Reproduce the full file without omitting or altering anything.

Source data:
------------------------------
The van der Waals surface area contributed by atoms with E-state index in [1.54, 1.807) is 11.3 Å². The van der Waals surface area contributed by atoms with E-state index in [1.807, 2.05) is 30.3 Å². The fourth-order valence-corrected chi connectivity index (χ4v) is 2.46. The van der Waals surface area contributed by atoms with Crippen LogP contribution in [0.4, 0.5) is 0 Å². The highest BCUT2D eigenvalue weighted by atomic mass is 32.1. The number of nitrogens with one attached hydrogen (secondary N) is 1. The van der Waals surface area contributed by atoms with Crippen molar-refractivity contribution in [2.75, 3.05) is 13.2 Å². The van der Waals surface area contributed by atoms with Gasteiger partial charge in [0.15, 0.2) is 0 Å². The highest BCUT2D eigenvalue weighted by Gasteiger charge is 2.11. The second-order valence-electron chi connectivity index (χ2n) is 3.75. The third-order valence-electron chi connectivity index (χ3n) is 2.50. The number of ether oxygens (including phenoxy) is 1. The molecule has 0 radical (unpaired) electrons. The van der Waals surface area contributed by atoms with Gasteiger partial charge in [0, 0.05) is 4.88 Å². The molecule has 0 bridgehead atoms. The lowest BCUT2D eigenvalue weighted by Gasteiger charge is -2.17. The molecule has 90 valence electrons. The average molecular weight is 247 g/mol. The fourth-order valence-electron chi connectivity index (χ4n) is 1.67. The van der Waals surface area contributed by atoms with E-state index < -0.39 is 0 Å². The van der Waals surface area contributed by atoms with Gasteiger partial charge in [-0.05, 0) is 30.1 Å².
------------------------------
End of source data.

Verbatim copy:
The van der Waals surface area contributed by atoms with E-state index in [1.54, 1.807) is 11.3 Å². The van der Waals surface area contributed by atoms with E-state index in [1.807, 2.05) is 30.3 Å². The fourth-order valence-corrected chi connectivity index (χ4v) is 2.46. The van der Waals surface area contributed by atoms with Crippen LogP contribution in [0.4, 0.5) is 0 Å². The highest BCUT2D eigenvalue weighted by atomic mass is 32.1. The number of nitrogens with one attached hydrogen (secondary N) is 1. The van der Waals surface area contributed by atoms with Crippen molar-refractivity contribution in [2.75, 3.05) is 13.2 Å². The van der Waals surface area contributed by atoms with Gasteiger partial charge in [0.15, 0.2) is 0 Å². The highest BCUT2D eigenvalue weighted by Gasteiger charge is 2.11. The second-order valence-electron chi connectivity index (χ2n) is 3.75. The third-order valence-electron chi connectivity index (χ3n) is 2.50. The number of ether oxygens (including phenoxy) is 1. The molecule has 0 radical (unpaired) electrons. The van der Waals surface area contributed by atoms with Gasteiger partial charge in [0, 0.05) is 4.88 Å². The molecule has 0 bridgehead atoms. The lowest BCUT2D eigenvalue weighted by Gasteiger charge is -2.17. The molecule has 90 valence electrons. The average molecular weight is 247 g/mol. The fourth-order valence-electron chi connectivity index (χ4n) is 1.67. The van der Waals surface area contributed by atoms with E-state index < -0.39 is 0 Å². The van der Waals surface area contributed by atoms with Gasteiger partial charge in [-0.05, 0) is 30.1 Å².